Thoughts from HIMSS15
A few observations from 20,000 feet on Delta 1116 as I return to Atlanta after 2-1/2 packed days in Chicago at HIMSS15:
It just keeps getting bigger and better. Technology has already revolutionized many aspects of care delivery and operations. And we are still at the front end of the transformation. Just knowing that there were 40,000 attendees, hundreds of educational offerings, and nearly 1,000 vendors in one spot makes a pretty strong statement of the energy this sector will continue to generate.
Underneath the glitz and glamor is genuine progress. I think we turned the corner two years ago at HIMSS13 in New Orleans. I have been attending HIMSS off and on for more than 15 years. I'm not sure why, and maybe it was just the vendor booths I happened to visit in New Orleans, but it seemed like HIMSS13 marked a turning point for the industry. For the first time, I saw real products that could actually deliver on the promises we had been hearing about for several years. No longer were streamlined care, higher levels of interoperability, and other items on the wish list something in the distant future. These were actually becoming available in the present. And the trend has only accelerated at HIMSS15. We still have a long way to go, but the progress I have witnessed from my first national HIMSS meetings in 1999 to today is staggering.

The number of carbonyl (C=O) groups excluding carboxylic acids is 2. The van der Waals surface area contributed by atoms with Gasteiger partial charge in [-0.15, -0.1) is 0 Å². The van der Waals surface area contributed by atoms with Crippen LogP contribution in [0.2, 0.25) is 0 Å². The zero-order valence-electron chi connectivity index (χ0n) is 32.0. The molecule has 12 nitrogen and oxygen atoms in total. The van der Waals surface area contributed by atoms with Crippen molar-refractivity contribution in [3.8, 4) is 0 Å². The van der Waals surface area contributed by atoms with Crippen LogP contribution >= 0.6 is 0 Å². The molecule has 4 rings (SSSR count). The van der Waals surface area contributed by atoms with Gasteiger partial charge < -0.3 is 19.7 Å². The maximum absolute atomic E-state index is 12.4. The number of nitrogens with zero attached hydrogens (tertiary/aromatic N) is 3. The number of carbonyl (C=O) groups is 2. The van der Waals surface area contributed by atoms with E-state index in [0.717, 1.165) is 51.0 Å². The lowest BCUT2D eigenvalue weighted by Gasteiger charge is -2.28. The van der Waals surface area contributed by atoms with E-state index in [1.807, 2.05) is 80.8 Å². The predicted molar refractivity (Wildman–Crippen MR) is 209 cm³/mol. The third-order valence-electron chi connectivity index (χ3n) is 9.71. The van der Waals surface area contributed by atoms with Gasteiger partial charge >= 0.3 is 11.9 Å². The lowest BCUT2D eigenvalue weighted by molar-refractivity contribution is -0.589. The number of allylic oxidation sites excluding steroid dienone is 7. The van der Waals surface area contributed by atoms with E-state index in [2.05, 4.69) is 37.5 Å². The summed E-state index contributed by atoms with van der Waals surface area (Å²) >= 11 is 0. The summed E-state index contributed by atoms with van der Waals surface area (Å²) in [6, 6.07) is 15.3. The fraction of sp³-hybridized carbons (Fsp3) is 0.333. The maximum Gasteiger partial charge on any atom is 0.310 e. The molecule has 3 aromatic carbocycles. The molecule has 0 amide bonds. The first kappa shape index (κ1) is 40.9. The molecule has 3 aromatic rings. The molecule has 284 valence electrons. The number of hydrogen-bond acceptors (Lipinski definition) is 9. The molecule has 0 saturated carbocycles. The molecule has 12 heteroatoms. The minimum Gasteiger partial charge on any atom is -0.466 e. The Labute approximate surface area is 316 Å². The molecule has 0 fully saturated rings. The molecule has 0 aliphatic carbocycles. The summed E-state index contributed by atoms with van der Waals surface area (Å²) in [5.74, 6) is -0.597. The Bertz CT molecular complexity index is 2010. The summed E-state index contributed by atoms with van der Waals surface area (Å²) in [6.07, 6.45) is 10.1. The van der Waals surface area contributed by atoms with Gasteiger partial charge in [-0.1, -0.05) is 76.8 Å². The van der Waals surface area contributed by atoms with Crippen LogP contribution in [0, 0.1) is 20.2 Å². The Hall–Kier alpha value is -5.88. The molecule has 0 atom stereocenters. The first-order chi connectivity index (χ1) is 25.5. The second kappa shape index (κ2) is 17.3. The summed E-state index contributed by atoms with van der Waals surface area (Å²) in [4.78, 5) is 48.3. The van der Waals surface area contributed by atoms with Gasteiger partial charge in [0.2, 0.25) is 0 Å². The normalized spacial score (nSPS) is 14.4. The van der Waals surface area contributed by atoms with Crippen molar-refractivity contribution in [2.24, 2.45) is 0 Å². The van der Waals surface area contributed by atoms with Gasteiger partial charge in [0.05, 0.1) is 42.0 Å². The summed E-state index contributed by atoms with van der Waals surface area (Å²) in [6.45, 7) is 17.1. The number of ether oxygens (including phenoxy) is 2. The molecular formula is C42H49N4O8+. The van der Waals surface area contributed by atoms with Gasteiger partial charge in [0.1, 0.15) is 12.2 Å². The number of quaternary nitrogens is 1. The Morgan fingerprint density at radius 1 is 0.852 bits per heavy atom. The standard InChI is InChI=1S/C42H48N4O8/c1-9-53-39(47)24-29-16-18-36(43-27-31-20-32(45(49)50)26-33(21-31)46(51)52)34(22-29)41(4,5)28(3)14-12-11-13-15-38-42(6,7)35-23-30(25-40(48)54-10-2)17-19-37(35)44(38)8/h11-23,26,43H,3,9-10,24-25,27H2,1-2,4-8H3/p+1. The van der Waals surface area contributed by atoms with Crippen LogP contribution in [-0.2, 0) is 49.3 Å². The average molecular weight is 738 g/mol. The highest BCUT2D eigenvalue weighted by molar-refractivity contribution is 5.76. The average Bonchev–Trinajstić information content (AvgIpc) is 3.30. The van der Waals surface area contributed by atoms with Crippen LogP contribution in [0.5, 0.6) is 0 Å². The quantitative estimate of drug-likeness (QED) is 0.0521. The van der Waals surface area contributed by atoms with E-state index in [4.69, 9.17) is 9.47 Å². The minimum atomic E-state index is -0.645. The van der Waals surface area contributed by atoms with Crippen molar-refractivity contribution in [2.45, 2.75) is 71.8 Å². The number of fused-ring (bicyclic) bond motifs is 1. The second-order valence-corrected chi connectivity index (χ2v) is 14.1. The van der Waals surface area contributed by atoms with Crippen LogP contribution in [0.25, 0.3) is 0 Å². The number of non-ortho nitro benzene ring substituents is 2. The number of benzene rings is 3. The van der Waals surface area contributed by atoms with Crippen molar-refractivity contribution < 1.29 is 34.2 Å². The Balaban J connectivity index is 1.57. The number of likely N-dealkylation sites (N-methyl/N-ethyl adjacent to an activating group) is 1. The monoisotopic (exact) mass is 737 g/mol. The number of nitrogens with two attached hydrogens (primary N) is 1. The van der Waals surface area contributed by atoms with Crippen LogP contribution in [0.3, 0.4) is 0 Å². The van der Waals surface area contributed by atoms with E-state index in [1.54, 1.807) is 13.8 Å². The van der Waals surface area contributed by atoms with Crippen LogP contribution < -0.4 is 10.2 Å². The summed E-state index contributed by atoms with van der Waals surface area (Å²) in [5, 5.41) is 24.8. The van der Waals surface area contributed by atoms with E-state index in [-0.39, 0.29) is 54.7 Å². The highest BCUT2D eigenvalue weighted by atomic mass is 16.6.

It was terrific to see Georgia as the only state to sponsor a booth showcasing nine of its emerging vendor companies. Kudos to the visionaries who put that together and to the fine roster of featured companies.
I can't think of a healthcare space I would rather be in than emerging digital health. So much of what we do in healthcare is rearranging the chaos. As important as that is, what excites me more is seeing how implementing emerging technologies truly transforms the patient care experience. Whether it's something as mundane as streamlining reporting processes to isolate operational problems, or something as dynamic as digitizing the post-discharge care coordination process to make sure that the hip replacement patient actually gets the care she needs, technology is one of the bright spots on the healthcare horizon that will move the ball down the field toward better outcomes in the most affordable way possible.
And, finally, it was great to unexpectedly bump into some old friends I seldom get to see and to make new ones.
I'm already looking forward to HIMSS16!